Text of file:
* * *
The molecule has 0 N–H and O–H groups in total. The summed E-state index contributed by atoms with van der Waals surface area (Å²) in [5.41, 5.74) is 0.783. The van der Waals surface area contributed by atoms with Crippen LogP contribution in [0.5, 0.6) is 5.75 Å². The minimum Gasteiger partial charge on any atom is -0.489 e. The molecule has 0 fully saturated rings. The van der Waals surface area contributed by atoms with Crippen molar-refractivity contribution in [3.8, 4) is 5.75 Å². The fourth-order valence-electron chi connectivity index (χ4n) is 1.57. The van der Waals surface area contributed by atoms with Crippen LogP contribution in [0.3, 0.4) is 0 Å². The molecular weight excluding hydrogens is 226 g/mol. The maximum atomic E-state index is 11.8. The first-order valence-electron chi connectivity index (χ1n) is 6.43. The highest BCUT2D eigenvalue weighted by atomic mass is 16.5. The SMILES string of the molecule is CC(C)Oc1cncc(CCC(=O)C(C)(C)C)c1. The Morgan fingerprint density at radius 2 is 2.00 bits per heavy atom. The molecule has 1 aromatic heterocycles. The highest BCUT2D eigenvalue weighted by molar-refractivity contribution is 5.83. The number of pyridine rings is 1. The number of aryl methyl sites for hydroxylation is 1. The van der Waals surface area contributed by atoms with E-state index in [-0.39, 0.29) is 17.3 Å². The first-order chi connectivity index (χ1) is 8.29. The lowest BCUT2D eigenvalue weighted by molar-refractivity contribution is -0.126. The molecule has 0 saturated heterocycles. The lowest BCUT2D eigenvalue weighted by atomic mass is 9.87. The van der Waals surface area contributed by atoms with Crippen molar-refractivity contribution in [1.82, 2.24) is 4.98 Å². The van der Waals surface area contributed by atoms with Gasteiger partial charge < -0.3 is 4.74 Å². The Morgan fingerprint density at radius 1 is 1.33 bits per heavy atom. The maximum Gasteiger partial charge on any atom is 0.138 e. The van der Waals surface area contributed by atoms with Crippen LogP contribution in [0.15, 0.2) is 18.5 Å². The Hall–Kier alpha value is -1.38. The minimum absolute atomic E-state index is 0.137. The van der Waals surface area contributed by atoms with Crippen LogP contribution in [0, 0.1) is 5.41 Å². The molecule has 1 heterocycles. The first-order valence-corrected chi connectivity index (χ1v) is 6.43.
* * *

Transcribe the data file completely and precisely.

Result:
The molecule has 0 N–H and O–H groups in total. The summed E-state index contributed by atoms with van der Waals surface area (Å²) in [5.41, 5.74) is 0.783. The van der Waals surface area contributed by atoms with Crippen LogP contribution in [0.5, 0.6) is 5.75 Å². The minimum Gasteiger partial charge on any atom is -0.489 e. The molecule has 0 fully saturated rings. The van der Waals surface area contributed by atoms with Crippen molar-refractivity contribution in [3.8, 4) is 5.75 Å². The fourth-order valence-electron chi connectivity index (χ4n) is 1.57. The van der Waals surface area contributed by atoms with Crippen LogP contribution in [0.3, 0.4) is 0 Å². The molecular weight excluding hydrogens is 226 g/mol. The maximum atomic E-state index is 11.8. The first-order valence-electron chi connectivity index (χ1n) is 6.43. The highest BCUT2D eigenvalue weighted by atomic mass is 16.5. The SMILES string of the molecule is CC(C)Oc1cncc(CCC(=O)C(C)(C)C)c1. The Morgan fingerprint density at radius 2 is 2.00 bits per heavy atom. The molecule has 1 aromatic heterocycles. The highest BCUT2D eigenvalue weighted by molar-refractivity contribution is 5.83. The number of pyridine rings is 1. The number of aryl methyl sites for hydroxylation is 1. The van der Waals surface area contributed by atoms with E-state index in [-0.39, 0.29) is 17.3 Å². The first-order chi connectivity index (χ1) is 8.29. The lowest BCUT2D eigenvalue weighted by molar-refractivity contribution is -0.126. The molecule has 0 saturated heterocycles. The lowest BCUT2D eigenvalue weighted by atomic mass is 9.87. The van der Waals surface area contributed by atoms with Crippen molar-refractivity contribution in [1.82, 2.24) is 4.98 Å². The van der Waals surface area contributed by atoms with Gasteiger partial charge < -0.3 is 4.74 Å². The Morgan fingerprint density at radius 1 is 1.33 bits per heavy atom. The maximum Gasteiger partial charge on any atom is 0.138 e. The van der Waals surface area contributed by atoms with Crippen LogP contribution in [0.15, 0.2) is 18.5 Å². The Hall–Kier alpha value is -1.38. The minimum absolute atomic E-state index is 0.137. The van der Waals surface area contributed by atoms with Crippen LogP contribution in [0, 0.1) is 5.41 Å². The molecule has 1 heterocycles. The first-order valence-corrected chi connectivity index (χ1v) is 6.43.